Considering Managerial Ethics in the Workplace

Considering Managerial Ethics in the Workplace

Before starting your discussion, read the Forbes article How to make an ethical difference in your business (Links to an external site.)Links to an external site.. In the article, Zwilling (2013) stated,

Many people seem to have the sense that ethics are spiraling downward in business, yet most business professionals and entrepreneurs I know don’t believe they can make a difference. They don’t realize that if they don’t take an active role in the solution, they really become part of the problem. (para. 1

Review the five solutions to ethical problems described by Zwilling. Select one of the five solutions. Put yourself into the role of leader and evaluate how your chosen solution could be applied to an organizational ethical dilemma.

Ethical differences can sometimes be difficult to overcome for businesses, but it starts with the culture. A company that shows some of their ethics, mission, and values in their job postings begins the process of seeking those who believe in the same things. It can then be instilled in the onboarding and training. It should then be an ongoing function and identity of the company. This type of culture prevents some differences in ethics between individuals and the company. On-going training may include videos or testimonials that show even the lowest level employees what their work looks like for others. My company does this every quarter and some themes focus on top-level executives, while others may focus on how education directly impacted the students I serve and their families. By incorporating a culture such as this it will bring individuals closer to understanding their social obligations. A company in Denver, CO called Emergenetics understands the benefit of employee engagement provides to increase ethical behavior within the company (Dillion, 2017).

The Forbes article by Zwilling described a solution to overcoming an ethical dilemma by “standing in the shoes of affected parties to limit the gap between one individual and those who could be affected” (para. 4). My personal tendency is to play devils advocate in situations, almost to a fault, but it gives perspective. Perspective is what will ensue relevance to employees, shareholders, etc. when facing ethics in their roles. From my example in discussion 1, Volkswagen had been caught for their scandal of selling vehicles with faulty emission devices. If they had created a culture starting with their recruiting process, as well as made it a part of the daily activities of employees and shareholders they may have prevented their scandal. Using the video example, the company could’ve shown a video of other company scandals and the punishment that was faced for unethical practices. Another video could also use actors showing how unsafe manufacturing caused a parent to lose their child in accident–the list could go on. Another idea would be for paid time off to workers who did volunteer hours at a facility that worked with individuals who suffered injury or some other deficit due to safety/procedural errors. All of these ideas is to stabilize a culture of expectations, like-mindedness, and give all individuals perspective.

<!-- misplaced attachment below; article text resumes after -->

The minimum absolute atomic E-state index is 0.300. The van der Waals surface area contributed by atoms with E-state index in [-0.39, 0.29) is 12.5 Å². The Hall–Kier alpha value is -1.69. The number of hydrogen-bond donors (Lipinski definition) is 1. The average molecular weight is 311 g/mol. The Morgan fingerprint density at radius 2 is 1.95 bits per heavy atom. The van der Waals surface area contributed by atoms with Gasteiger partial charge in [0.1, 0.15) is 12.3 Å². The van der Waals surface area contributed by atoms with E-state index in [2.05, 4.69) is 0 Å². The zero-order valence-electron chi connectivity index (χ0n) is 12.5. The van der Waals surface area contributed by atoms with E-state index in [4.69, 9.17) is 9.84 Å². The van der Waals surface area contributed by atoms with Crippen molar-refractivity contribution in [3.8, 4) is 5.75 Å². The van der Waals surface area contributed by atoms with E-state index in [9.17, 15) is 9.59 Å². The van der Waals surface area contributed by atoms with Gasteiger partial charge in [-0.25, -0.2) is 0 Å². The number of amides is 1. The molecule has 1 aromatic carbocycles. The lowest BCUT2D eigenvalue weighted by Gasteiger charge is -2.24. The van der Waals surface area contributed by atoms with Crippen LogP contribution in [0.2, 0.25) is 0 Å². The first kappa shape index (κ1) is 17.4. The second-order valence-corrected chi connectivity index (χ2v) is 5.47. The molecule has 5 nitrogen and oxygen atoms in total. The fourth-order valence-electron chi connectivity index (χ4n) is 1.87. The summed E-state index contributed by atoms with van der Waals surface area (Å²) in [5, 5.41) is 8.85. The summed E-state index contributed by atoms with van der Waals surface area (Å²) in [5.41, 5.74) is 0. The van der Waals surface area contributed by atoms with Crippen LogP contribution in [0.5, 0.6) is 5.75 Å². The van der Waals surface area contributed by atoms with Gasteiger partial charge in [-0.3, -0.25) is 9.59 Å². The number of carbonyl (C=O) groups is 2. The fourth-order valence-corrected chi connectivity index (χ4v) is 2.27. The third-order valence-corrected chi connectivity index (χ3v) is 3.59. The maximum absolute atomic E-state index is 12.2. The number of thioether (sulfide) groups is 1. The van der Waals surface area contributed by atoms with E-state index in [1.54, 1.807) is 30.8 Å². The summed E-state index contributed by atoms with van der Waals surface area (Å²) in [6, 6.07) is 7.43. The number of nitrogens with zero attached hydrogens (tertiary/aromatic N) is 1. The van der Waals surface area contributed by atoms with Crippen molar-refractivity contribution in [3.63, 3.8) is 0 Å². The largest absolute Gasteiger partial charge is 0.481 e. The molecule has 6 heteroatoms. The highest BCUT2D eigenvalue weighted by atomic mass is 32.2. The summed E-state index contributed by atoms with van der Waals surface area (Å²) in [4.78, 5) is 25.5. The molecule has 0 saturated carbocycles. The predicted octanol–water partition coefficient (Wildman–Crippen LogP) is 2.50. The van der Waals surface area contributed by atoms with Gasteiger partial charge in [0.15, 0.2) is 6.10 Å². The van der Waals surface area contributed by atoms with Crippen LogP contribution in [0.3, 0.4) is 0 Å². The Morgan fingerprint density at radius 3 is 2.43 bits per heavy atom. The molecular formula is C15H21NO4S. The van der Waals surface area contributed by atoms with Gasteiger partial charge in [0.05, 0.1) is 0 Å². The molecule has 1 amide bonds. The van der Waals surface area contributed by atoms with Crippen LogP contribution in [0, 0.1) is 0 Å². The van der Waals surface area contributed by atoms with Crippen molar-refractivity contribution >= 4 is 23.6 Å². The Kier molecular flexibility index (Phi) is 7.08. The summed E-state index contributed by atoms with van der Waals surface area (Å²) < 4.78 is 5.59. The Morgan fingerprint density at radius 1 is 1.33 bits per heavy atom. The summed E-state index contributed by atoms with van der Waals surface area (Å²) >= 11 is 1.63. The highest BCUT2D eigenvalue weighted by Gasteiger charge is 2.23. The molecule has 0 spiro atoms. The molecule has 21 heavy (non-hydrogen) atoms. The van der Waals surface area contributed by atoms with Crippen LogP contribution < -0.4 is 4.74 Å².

References

Dillon, C. (2017, April 03). Increasing Employee Engagement with Corporate Social Responsibility. Retrieved January 03, 2018, from https://www.emergenetics.com/blog/increasing-employee-engagement/

Zwilling, M. (2013, November 11). How to make an ethical difference in your business (Links to an external site.)Links to an external site.Forbes. Retrieved from http://www.forbes.com/sites/martinzwilling/2013/11/17/how-to-make-an-ethical-difference-in-your-business/

Zwilling, M. (2013, November 11). How to make an ethical difference in your business (Links to an external site.)Links to an external site.Forbes. Retrieved from http://www.forbes.com/sites/martinzwilling/2013/11/17/how-to-make-an-ethical-difference-in-your-business/

Para. 4

Stand in the shoes of affected parties. Once you understand who is affected, reduce the distance between you and them. Pick ones that differ from you the most and meet with individuals or group members. Verify or reject each interest and ground rule. You remove obstacles to the functioning of the ethics eye by bringing its objects closer.

Gonzalez-Padron, T. (2015). Business ethics and social responsibility for managers [Electronic version]. Retrieved from https://content.ashford.edu/

Snider, J., Hill, R. P., & Martin, D. (2003). Corporate social responsibility in the 21st century: A view from the world’s most successful firms.Links to an external site. Journal of Business Ethics, 48(2), 175-187. Retrieved from https://library.ashford.edu/ezproxy.aspx?url=http%3A//search.proquest.com/docview/198088512?accountid=32521

Dillon, C. (2017, April 03). Increasing Employee Engagement with Corporate Social Responsibility. Retrieved January 03, 2018, from https://www.emergenetics.com/blog/increasing-employee-engagement/